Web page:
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Everything posted by infiniteMPG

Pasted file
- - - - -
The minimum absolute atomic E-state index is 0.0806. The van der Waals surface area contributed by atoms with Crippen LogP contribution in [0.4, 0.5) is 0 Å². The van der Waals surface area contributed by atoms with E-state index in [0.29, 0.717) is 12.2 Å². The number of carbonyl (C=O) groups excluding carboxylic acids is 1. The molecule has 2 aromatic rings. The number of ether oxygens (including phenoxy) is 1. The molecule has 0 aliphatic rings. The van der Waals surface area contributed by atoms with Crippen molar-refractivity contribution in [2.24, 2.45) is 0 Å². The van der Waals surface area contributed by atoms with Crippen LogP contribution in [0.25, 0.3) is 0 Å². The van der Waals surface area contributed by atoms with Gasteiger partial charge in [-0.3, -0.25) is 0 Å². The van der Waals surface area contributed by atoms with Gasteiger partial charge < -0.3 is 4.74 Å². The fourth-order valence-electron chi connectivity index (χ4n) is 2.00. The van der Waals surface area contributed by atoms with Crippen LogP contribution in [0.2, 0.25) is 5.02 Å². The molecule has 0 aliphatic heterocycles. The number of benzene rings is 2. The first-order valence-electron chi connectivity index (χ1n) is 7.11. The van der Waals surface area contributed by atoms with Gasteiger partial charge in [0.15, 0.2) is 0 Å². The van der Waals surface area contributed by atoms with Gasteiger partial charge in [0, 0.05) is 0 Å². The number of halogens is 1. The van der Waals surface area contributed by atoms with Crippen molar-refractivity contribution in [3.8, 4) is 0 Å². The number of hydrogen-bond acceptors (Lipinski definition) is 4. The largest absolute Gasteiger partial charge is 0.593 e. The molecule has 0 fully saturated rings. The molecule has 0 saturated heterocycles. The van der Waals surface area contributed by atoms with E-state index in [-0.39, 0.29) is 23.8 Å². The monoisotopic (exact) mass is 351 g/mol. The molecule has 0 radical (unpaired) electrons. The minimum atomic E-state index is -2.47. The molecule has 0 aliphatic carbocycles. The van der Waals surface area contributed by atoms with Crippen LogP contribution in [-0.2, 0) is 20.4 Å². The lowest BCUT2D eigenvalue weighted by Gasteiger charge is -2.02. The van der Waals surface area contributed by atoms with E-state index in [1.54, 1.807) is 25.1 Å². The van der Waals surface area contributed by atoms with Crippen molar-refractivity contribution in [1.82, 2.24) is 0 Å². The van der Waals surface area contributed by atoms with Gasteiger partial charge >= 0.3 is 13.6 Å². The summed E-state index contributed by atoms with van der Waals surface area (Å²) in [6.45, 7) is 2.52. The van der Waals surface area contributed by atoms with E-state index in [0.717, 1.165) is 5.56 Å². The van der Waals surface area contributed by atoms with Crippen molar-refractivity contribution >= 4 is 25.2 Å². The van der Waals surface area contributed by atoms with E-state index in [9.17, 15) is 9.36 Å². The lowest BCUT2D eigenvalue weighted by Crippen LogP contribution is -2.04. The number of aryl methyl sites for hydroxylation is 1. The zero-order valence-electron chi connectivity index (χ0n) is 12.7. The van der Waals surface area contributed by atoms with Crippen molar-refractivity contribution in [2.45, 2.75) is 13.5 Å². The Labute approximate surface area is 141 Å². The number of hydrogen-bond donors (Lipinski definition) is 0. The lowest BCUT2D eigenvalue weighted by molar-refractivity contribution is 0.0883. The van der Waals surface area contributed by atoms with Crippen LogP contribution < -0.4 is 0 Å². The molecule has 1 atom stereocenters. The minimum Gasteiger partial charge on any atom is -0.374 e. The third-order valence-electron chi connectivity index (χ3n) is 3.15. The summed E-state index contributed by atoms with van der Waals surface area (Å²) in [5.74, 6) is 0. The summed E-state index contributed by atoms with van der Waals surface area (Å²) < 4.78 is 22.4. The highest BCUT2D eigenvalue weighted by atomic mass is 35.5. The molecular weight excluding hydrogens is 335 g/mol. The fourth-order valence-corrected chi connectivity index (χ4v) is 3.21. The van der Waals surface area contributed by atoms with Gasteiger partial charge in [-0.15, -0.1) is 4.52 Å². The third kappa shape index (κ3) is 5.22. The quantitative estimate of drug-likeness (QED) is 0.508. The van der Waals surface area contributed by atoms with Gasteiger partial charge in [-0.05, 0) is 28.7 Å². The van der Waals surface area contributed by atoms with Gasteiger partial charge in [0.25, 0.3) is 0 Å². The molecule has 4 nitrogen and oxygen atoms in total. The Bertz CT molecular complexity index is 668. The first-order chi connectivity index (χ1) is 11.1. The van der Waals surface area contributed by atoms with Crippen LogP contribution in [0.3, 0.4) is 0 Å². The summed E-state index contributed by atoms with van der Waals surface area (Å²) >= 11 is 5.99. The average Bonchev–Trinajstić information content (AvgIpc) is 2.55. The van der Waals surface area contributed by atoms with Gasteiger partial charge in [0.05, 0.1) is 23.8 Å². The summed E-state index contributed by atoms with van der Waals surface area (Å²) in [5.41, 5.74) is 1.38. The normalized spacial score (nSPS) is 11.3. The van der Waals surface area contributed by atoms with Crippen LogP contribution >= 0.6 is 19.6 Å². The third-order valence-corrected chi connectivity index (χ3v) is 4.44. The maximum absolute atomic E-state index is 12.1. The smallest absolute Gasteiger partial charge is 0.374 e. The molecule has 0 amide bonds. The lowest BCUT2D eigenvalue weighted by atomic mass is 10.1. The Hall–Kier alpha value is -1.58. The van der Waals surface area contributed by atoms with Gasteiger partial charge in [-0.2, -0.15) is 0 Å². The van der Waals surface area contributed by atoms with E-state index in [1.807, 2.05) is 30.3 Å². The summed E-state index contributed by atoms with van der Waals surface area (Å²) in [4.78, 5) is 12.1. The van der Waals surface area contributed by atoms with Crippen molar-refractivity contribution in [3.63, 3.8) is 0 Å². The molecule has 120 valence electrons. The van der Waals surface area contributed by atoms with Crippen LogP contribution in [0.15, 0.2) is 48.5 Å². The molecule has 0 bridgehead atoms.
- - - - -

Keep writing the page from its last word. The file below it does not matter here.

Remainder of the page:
1. Not much solution coming out of this debate and it's not much of a debate. In a nutshell some people say they don't condone fake logs and would delete anything obviously bogus, but they're not going to employ a detective to find out if every log entry is valid. The others seem to think if you don't investigate to the fullest extent of your ability if each and every log entry is valid then you're condoning and encouraging it which will lead to the demise of geocaching. I haven't seen anyone post anything in here except (as stated several times before) one virtual cache with issues that had some due to fake logs, and one regular cache that someone went to that they assumed had a fake log yet you can't prove it didn't disappear after they last people logged the find. Two caches out of 516,339 isn't a very big problem. Where's the proof that a problem exists?????